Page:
JOURNAL ARTICLE

Behavior of tetracycline and sulfamethoxazole and their corresponding resistance genes in three-dimensional biofilm-electrode reactors with low current

Shuai Zhang, Hai L Song, Xiao L Yang, Xi Z Long, Xi Liu, Tong Q Chen
Journal of Environmental Science and Health. Part A, Toxic/hazardous Substances & Environmental Engineering 2017 March 21, 52 (4): 333-340
27925498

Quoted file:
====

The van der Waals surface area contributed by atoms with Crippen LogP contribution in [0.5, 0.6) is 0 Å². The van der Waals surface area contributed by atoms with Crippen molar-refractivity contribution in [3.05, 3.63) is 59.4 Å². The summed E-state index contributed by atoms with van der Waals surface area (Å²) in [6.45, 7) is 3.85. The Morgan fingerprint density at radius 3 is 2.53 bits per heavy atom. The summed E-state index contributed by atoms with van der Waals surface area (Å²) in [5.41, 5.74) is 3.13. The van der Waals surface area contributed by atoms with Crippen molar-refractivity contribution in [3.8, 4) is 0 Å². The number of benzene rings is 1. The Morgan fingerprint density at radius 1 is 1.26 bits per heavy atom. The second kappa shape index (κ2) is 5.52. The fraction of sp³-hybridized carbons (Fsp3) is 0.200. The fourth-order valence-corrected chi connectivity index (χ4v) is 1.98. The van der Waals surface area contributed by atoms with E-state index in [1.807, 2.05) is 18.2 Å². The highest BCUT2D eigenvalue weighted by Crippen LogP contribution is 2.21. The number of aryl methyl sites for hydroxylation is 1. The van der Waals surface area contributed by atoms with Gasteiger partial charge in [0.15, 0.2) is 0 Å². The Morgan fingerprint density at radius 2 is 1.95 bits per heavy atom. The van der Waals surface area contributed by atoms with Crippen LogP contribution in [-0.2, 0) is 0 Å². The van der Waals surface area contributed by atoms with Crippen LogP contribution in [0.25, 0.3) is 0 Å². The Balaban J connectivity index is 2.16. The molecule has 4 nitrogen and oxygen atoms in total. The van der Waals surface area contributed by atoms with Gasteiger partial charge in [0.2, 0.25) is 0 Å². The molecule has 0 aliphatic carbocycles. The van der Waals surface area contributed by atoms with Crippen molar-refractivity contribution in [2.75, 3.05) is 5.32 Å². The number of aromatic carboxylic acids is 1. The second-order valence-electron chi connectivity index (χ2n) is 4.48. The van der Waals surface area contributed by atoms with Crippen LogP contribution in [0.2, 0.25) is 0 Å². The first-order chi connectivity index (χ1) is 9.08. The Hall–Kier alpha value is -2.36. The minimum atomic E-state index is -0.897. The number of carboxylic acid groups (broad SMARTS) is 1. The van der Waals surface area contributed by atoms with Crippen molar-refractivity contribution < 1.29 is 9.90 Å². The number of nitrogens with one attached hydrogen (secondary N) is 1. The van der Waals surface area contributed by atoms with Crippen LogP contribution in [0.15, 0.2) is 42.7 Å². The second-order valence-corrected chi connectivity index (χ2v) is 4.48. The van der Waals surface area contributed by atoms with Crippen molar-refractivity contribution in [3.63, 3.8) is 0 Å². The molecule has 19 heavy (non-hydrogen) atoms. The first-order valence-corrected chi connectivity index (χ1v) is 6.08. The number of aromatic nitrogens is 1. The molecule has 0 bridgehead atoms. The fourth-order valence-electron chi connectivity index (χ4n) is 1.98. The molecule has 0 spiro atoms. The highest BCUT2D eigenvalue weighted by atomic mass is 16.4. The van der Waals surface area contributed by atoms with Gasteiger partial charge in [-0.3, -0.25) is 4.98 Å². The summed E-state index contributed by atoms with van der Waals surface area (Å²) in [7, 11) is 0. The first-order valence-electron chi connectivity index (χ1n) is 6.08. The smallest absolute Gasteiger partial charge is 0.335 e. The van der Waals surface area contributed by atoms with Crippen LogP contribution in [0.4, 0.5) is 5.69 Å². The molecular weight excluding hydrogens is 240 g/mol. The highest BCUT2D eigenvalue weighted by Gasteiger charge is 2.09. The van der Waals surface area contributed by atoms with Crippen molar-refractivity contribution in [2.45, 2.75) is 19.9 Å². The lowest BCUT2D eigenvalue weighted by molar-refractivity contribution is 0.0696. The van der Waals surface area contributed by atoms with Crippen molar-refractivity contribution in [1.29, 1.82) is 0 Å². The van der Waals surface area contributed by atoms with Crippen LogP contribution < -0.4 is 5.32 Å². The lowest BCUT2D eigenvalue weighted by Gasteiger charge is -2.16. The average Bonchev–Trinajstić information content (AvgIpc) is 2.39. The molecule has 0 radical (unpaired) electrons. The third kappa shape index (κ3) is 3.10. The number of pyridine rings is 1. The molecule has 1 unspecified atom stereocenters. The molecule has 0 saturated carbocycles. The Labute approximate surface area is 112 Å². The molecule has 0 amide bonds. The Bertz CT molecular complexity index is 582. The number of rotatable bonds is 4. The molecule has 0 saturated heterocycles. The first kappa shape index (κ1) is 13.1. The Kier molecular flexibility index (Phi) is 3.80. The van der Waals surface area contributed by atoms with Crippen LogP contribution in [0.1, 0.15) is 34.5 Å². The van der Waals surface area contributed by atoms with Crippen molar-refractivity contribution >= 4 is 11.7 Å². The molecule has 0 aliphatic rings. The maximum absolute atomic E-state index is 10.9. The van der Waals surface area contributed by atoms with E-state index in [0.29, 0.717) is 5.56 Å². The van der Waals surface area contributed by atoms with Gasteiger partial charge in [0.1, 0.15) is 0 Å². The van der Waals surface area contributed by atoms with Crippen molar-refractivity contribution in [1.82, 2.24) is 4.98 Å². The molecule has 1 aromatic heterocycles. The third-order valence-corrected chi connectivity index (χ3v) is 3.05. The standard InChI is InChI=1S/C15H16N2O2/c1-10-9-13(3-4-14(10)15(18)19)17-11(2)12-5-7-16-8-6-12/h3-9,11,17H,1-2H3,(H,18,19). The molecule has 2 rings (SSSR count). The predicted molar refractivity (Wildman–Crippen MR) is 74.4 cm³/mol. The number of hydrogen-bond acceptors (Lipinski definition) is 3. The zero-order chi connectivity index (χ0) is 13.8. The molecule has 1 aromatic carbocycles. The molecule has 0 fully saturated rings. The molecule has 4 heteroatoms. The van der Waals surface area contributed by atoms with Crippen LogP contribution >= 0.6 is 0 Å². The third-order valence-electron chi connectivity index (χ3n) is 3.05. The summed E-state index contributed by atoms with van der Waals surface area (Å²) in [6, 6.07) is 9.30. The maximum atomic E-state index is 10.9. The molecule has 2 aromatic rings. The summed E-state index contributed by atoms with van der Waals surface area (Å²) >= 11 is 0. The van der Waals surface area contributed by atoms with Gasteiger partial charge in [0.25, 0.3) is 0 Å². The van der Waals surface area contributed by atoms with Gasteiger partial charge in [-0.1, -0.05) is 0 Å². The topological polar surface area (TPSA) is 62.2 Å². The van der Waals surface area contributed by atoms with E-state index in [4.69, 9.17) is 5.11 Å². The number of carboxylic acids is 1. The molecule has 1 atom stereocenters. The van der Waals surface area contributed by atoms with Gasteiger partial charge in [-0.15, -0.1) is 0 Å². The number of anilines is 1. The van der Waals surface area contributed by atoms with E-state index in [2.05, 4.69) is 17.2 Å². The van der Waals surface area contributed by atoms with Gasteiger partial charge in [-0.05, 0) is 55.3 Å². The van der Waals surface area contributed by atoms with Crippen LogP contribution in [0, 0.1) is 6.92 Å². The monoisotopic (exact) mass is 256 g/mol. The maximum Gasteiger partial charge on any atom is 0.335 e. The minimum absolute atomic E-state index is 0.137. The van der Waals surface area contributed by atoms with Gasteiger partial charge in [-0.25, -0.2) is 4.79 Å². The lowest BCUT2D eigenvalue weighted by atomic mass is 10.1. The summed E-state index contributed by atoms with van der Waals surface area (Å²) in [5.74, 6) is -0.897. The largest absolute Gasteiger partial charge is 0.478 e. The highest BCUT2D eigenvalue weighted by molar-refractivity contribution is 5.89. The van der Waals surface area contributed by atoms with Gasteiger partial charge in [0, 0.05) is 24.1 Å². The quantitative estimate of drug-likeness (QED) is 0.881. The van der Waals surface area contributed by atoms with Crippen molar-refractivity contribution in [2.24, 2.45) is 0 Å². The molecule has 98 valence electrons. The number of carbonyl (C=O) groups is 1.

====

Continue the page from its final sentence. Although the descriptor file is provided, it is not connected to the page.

Antibiotics and antibiotic resistance genes (ARGs) have become major health concerns. In this study, three-dimensional biofilm-electrode reactors (3D-BERs) under low current were designed to assess their performance in removing tetracycline (TC) and sulfamethoxazole (SMX) from synthetic wastewater. In addition, the fates of the corresponding ARGs in microbial communities were investigated. The mass removal ratios of TC and SMX by the 3D-BERs were 82.6-97.3% and 72.2-93.2%, respectively. There were obvious increases in the relative abundances of all target genes after ∼2 months. The tet and sul genes were significantly upregulated by high concentrations of antibiotics in the cathode layer, and higher ARG levels were evident in the cathodes than in the anodes. High-throughput sequencing identified Methylotenera, Candidatus Accumulibacter, Limnohabitans, Dechloromonas, Crenothrix, and Caldilinea as the dominant genera in the samples at the end of the experiment, after ∼8 months, and these bacteria potentially exhibited antibiotic resistance. The relative abundances and compositions of the dominant microbial populations changed throughout the course of antibiotic removal in the 3D-BERs.

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